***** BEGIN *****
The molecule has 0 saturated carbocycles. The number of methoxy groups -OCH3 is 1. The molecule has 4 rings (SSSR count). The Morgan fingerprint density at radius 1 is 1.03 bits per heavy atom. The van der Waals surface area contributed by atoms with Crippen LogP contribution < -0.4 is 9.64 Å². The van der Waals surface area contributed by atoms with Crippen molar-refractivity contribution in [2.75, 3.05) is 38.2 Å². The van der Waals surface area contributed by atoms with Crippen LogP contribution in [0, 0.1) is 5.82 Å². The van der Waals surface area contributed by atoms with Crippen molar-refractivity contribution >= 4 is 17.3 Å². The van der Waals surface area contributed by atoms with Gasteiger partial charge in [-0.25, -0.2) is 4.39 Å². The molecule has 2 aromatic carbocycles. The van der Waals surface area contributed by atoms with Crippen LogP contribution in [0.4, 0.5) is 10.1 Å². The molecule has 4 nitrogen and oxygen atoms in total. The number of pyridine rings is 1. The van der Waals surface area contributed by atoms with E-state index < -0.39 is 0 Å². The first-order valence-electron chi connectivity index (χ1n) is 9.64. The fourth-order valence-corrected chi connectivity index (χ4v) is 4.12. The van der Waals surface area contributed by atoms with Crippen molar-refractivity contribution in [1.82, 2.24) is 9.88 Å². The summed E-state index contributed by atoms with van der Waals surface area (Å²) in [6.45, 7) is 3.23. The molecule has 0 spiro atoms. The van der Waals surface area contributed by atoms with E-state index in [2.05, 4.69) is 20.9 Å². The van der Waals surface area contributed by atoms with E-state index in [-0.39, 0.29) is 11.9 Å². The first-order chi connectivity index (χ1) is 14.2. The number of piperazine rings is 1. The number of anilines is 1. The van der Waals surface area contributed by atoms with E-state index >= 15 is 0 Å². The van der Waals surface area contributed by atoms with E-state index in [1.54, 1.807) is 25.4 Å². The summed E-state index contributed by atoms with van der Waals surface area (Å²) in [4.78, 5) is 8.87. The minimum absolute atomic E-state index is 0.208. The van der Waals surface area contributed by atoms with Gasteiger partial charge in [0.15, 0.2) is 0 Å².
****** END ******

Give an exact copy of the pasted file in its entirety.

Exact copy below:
The molecule has 0 saturated carbocycles. The number of methoxy groups -OCH3 is 1. The molecule has 4 rings (SSSR count). The Morgan fingerprint density at radius 1 is 1.03 bits per heavy atom. The van der Waals surface area contributed by atoms with Crippen LogP contribution < -0.4 is 9.64 Å². The van der Waals surface area contributed by atoms with Crippen molar-refractivity contribution in [2.75, 3.05) is 38.2 Å². The van der Waals surface area contributed by atoms with Crippen LogP contribution in [0, 0.1) is 5.82 Å². The van der Waals surface area contributed by atoms with Crippen molar-refractivity contribution >= 4 is 17.3 Å². The van der Waals surface area contributed by atoms with Gasteiger partial charge in [-0.25, -0.2) is 4.39 Å². The molecule has 2 aromatic carbocycles. The van der Waals surface area contributed by atoms with Crippen LogP contribution in [0.4, 0.5) is 10.1 Å². The molecule has 4 nitrogen and oxygen atoms in total. The number of pyridine rings is 1. The van der Waals surface area contributed by atoms with E-state index < -0.39 is 0 Å². The first-order valence-electron chi connectivity index (χ1n) is 9.64. The fourth-order valence-corrected chi connectivity index (χ4v) is 4.12. The van der Waals surface area contributed by atoms with Crippen molar-refractivity contribution in [1.82, 2.24) is 9.88 Å². The summed E-state index contributed by atoms with van der Waals surface area (Å²) in [6.45, 7) is 3.23. The molecule has 0 spiro atoms. The van der Waals surface area contributed by atoms with E-state index in [2.05, 4.69) is 20.9 Å². The van der Waals surface area contributed by atoms with E-state index in [-0.39, 0.29) is 11.9 Å². The first-order chi connectivity index (χ1) is 14.2. The number of piperazine rings is 1. The number of anilines is 1. The van der Waals surface area contributed by atoms with E-state index >= 15 is 0 Å². The van der Waals surface area contributed by atoms with E-state index in [1.54, 1.807) is 25.4 Å². The summed E-state index contributed by atoms with van der Waals surface area (Å²) in [4.78, 5) is 8.87. The minimum absolute atomic E-state index is 0.208. The van der Waals surface area contributed by atoms with Gasteiger partial charge in [0.15, 0.2) is 0 Å².